Turner Syndrome

What Is Turner Syndrome? What Causes Turner Syndrome?

Turner syndrome, also known as Turners syndrome, Ullrich-Turner syndrome or Gonadal dysgenesis, is a chromosomal disorder that affects only females. It is characterized by the absence of part or all of a second sex chromosome in some or all cells. Approximately 1 in every 2,500 to 3,000 girls is born with the condition.

People without Turner syndrome have 46 chromosomes, of which 2 are sex chromosomes. Females have two X chromosomes. In people with Turner syndrome, one of those sex chromosomes is either missing or has other abnormalities - the chromosome may be missing in some cells but not in others (mosaicism or Turner mosaicism). In other words, there are two types of Turner syndromes:

    Classical Turner syndrome - an X chromosome is completely missing. Mosaic Turner syndrome (mosaicism or Turner mosaicism) - the abnormalities only occur in the X chromosome of some of the cells in the body.
Chromosomes are strands of DNA (deoxyribonucleic acid) that exist in all the cells of the human body. Chromosomes contain instructions that make a human's behavioral and physical characteristics.

The syndrome is named after Dr. Henry Turner (USA 1892-1970), an Oklahoma endocrinologist, who described it in 1938.

Turner syndrome can cause:
    Physical disabilities Emotional disabilities Educational disabilities
According to Medilexicon's medical dictionary:
    Turner syndrome is "a syndrome with chromosome count 45 and only one X chromosome; buccal and other cells are usually sex chromatin-negative; anomalies include dwarfism, webbed neck, valgus of elbows, pigeon chest, infantile sexual development, and amenorrhea; the ovary has no primordial follicles and may be represented only by a fibrous streak; some affected people are chromosomal mosaic, with two or more cell lines of different chromosome constitution; seen in many animal species, in the meadow vole it is the normal female state."

What are the signs and symptoms of Turner syndrome?

A symptom is something the patient feels and reports, while a sign is something other people, such as the doctor detect. For example, pain may be a symptom while a rash may be a sign.

The signs and symptoms of Turner syndrome vary considerably and may even appear before birth.

Signs and symptoms before birth

Unborn females with Turner syndrome (TS) may develop lymphedema - fluid is not properly transported around the organs of the body, excess fluid leaks into the surrounding tissue, resulting in swelling. It is not uncommon for babies born with TS to have swollen hands and feet. The unborn baby may also have:
  • Thick neck tissue
  • Cystic hygroma - swelling of the neck
  • Lower than normal weight
The following signs and symptoms may be present at birth or during infancy
  • Broad chest
  • Cubitus valgus (arms turn outwards at the elbows)
  • Eyelids that droop
  • Fingernails that turn upward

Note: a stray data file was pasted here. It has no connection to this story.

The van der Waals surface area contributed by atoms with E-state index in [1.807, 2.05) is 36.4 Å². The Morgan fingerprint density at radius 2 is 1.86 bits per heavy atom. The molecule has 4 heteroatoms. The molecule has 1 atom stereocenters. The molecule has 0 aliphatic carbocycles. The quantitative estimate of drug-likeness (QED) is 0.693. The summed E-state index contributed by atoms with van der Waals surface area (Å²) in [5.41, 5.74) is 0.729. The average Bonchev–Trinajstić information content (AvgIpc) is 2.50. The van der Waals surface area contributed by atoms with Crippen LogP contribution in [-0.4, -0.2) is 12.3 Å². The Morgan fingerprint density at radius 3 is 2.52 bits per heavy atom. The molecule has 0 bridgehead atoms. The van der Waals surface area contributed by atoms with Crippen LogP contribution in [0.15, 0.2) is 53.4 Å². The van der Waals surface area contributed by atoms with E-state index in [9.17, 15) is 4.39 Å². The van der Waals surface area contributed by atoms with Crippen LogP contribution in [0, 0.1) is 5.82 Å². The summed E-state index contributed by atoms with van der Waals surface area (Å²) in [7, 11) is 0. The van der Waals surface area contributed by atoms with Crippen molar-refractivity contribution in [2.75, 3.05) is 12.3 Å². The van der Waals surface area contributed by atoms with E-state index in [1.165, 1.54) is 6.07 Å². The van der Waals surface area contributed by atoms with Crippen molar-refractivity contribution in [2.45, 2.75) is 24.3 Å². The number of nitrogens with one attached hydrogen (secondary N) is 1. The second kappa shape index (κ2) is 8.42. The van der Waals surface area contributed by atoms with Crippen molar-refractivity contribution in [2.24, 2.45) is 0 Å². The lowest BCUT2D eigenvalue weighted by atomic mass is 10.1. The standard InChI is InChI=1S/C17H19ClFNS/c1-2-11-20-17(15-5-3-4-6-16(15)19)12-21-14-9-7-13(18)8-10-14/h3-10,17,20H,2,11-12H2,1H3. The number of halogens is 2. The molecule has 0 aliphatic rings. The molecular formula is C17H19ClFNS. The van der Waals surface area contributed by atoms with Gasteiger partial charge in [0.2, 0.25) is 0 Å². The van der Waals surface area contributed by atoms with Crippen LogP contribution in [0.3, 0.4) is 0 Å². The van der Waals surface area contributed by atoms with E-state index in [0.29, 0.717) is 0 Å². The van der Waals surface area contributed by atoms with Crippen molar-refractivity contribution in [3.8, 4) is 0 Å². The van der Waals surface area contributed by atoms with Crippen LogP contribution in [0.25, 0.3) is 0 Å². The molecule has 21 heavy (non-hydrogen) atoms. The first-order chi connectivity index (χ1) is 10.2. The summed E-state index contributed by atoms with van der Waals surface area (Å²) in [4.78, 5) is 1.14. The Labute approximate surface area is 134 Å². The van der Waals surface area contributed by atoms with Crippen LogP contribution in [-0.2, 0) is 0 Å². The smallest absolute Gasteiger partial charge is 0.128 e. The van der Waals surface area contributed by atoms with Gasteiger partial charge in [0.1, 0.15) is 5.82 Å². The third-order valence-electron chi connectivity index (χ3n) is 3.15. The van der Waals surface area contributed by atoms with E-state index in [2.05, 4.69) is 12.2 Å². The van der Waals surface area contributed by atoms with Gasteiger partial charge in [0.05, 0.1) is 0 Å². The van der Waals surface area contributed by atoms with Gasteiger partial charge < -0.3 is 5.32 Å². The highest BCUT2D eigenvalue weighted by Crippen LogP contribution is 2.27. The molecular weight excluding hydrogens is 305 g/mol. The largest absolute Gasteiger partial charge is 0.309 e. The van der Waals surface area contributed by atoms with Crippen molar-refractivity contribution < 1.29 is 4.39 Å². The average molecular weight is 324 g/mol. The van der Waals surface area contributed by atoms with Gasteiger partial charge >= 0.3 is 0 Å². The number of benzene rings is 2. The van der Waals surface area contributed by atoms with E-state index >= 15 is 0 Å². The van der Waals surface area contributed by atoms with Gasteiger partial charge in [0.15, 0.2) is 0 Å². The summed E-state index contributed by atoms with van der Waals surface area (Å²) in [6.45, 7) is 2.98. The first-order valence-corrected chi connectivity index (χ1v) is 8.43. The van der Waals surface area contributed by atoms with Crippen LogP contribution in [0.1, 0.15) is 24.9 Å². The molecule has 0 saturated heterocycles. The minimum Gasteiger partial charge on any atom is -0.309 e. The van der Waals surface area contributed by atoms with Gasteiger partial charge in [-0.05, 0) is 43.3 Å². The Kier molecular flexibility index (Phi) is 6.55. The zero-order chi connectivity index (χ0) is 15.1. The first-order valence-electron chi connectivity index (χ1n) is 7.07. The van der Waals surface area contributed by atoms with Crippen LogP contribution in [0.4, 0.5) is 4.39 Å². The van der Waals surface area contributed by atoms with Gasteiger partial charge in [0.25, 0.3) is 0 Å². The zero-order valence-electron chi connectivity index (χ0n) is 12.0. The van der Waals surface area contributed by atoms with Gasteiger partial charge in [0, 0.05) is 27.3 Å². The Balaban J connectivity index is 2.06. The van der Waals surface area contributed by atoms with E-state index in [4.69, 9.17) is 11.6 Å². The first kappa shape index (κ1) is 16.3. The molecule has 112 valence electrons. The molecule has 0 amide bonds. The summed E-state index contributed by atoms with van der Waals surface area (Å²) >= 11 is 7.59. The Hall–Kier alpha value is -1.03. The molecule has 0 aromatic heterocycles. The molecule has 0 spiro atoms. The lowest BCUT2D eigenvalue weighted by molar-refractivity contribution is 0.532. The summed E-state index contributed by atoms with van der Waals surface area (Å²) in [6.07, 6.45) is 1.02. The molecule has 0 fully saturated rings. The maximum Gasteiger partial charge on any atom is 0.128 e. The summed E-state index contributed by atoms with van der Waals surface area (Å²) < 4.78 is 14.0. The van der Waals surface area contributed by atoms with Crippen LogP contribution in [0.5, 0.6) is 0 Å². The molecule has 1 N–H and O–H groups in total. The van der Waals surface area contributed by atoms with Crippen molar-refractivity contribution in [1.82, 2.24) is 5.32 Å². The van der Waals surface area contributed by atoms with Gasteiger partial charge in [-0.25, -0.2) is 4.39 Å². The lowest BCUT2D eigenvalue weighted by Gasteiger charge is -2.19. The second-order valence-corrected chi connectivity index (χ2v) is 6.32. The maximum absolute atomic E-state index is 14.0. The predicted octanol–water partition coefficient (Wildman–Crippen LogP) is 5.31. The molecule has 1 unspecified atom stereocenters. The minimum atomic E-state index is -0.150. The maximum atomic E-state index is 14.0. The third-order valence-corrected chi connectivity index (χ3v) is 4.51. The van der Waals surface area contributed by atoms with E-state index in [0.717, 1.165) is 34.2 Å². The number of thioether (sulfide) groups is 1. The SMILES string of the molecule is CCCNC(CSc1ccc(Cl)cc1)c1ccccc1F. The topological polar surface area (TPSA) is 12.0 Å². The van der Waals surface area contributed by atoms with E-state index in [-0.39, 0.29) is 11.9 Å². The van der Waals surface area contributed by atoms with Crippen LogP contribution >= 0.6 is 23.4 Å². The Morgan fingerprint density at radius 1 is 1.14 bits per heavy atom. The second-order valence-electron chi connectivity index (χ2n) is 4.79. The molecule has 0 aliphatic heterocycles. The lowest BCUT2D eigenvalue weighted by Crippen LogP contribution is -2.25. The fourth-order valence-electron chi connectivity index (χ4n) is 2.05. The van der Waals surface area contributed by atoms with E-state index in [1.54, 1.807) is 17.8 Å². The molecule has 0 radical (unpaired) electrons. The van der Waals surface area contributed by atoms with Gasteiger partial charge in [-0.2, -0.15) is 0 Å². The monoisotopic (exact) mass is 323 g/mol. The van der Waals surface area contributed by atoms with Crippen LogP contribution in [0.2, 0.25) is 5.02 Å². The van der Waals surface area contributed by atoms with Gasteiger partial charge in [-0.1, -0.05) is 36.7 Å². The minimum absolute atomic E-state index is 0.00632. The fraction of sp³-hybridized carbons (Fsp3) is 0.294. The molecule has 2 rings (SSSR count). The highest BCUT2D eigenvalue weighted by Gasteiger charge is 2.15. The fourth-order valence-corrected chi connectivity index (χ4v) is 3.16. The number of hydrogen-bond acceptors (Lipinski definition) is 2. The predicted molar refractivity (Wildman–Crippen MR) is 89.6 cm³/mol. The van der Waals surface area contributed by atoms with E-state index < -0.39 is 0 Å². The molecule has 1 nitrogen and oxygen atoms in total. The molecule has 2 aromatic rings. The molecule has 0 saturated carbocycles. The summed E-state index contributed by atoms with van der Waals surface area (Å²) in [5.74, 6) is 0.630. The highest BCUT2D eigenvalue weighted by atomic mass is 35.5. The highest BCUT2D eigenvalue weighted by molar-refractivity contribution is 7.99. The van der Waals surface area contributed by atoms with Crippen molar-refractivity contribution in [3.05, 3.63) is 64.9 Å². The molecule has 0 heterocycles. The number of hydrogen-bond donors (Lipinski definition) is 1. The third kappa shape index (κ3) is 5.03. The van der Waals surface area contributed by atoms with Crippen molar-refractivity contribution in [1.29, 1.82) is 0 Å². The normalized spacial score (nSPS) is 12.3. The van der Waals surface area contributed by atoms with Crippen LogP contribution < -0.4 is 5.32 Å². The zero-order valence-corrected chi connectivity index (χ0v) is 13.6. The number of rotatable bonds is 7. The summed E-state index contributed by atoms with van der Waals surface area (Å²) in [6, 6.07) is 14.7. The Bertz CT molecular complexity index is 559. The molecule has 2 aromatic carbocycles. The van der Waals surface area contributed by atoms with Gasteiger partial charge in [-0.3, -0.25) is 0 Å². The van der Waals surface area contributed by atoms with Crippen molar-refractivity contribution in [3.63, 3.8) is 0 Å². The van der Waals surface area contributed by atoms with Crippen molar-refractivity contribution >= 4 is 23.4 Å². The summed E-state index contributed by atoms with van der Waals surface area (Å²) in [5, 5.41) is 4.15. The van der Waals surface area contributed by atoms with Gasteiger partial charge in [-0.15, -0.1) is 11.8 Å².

• High, narrow palate (roof of mouth)
  • Low hairline at the back of the head
  • Low set ears
  • Receding lower jaw
  • Short hands
  • Slower/delayed growth
  • Small lower jaw
  • Smaller height at birth
  • Smaller weight at birth
  • Swelling of the hands and feet
  • Web-like neck
  • Wide neck
  • Widely spaced nipples
In some cases Turner syndrome may not become apparent until later on. The following signs and symptoms that appear later may indicate Turner syndrome: Growth spurts do not occur at expected childhood times. During the first three years of life the baby/toddler may be of normal height. However, by the age of three their growth rate will be lower than average.
  • The person is much shorter than expected; about 8 inches (20 cms) shorter than expected for an adult female member of that family (without treatment).
  • Learning difficulties - the majority of girls with TS have normal intelligence, as well as good verbal and reading skills. There may be some problems with math, spatial concepts, memory skills and fine finger movements.
  • Social problems - the patient may find it hard to properly interpret other people's reactions or emotions.
  • Non-functioning ovaries - during puberty a female's ovaries generally start producing estrogen and progesterone (sex hormones). The majority of girls with TS will not produce these sex hormones, resulting in:

    • No onset of menstrual periods
    • Poorly developed breasts
    • Possible infertility
    Although the TS female has non-functioning ovaries and is infertile, her vagina and uterus (womb) will generally be normal and she will usually be able to have a normal sex life. Approximately 30% of females with TS will undergo some physical changes during puberty. About 0.5% of girls with TS can become pregnant without fertility treatment.
Other possible signs and symptoms - as well as those listed above, the following may also be present: